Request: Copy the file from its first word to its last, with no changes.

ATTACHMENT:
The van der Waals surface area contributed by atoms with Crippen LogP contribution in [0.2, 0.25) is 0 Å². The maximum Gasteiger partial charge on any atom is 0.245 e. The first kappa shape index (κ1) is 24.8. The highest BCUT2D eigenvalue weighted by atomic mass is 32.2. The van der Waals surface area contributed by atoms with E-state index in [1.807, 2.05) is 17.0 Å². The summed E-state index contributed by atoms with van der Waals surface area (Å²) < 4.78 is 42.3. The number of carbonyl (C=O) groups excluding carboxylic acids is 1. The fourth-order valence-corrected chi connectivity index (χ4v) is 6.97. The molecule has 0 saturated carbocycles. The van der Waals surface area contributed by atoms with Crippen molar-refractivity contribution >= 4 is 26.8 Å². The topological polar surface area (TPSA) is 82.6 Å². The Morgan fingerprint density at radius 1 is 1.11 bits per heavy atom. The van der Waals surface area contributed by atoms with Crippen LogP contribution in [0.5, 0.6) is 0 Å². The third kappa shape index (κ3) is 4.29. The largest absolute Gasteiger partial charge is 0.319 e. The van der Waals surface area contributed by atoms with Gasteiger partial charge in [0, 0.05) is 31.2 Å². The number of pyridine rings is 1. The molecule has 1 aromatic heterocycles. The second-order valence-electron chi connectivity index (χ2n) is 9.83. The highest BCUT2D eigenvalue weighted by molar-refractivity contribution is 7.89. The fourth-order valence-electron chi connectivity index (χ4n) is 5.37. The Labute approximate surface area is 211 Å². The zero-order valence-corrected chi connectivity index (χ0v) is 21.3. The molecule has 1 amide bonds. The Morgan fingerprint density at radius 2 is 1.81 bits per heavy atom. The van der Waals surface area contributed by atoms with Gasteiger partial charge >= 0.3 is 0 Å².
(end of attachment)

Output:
The van der Waals surface area contributed by atoms with Crippen LogP contribution in [0.2, 0.25) is 0 Å². The maximum Gasteiger partial charge on any atom is 0.245 e. The first kappa shape index (κ1) is 24.8. The highest BCUT2D eigenvalue weighted by atomic mass is 32.2. The van der Waals surface area contributed by atoms with E-state index in [1.807, 2.05) is 17.0 Å². The summed E-state index contributed by atoms with van der Waals surface area (Å²) < 4.78 is 42.3. The number of carbonyl (C=O) groups excluding carboxylic acids is 1. The fourth-order valence-corrected chi connectivity index (χ4v) is 6.97. The molecule has 0 saturated carbocycles. The van der Waals surface area contributed by atoms with Crippen molar-refractivity contribution >= 4 is 26.8 Å². The topological polar surface area (TPSA) is 82.6 Å². The Morgan fingerprint density at radius 1 is 1.11 bits per heavy atom. The van der Waals surface area contributed by atoms with Crippen LogP contribution in [0.5, 0.6) is 0 Å². The third kappa shape index (κ3) is 4.29. The largest absolute Gasteiger partial charge is 0.319 e. The van der Waals surface area contributed by atoms with Gasteiger partial charge in [0, 0.05) is 31.2 Å². The number of pyridine rings is 1. The molecule has 1 aromatic heterocycles. The second-order valence-electron chi connectivity index (χ2n) is 9.83. The highest BCUT2D eigenvalue weighted by molar-refractivity contribution is 7.89. The fourth-order valence-electron chi connectivity index (χ4n) is 5.37. The Labute approximate surface area is 211 Å². The zero-order valence-corrected chi connectivity index (χ0v) is 21.3. The molecule has 1 amide bonds. The Morgan fingerprint density at radius 2 is 1.81 bits per heavy atom. The van der Waals surface area contributed by atoms with Gasteiger partial charge >= 0.3 is 0 Å².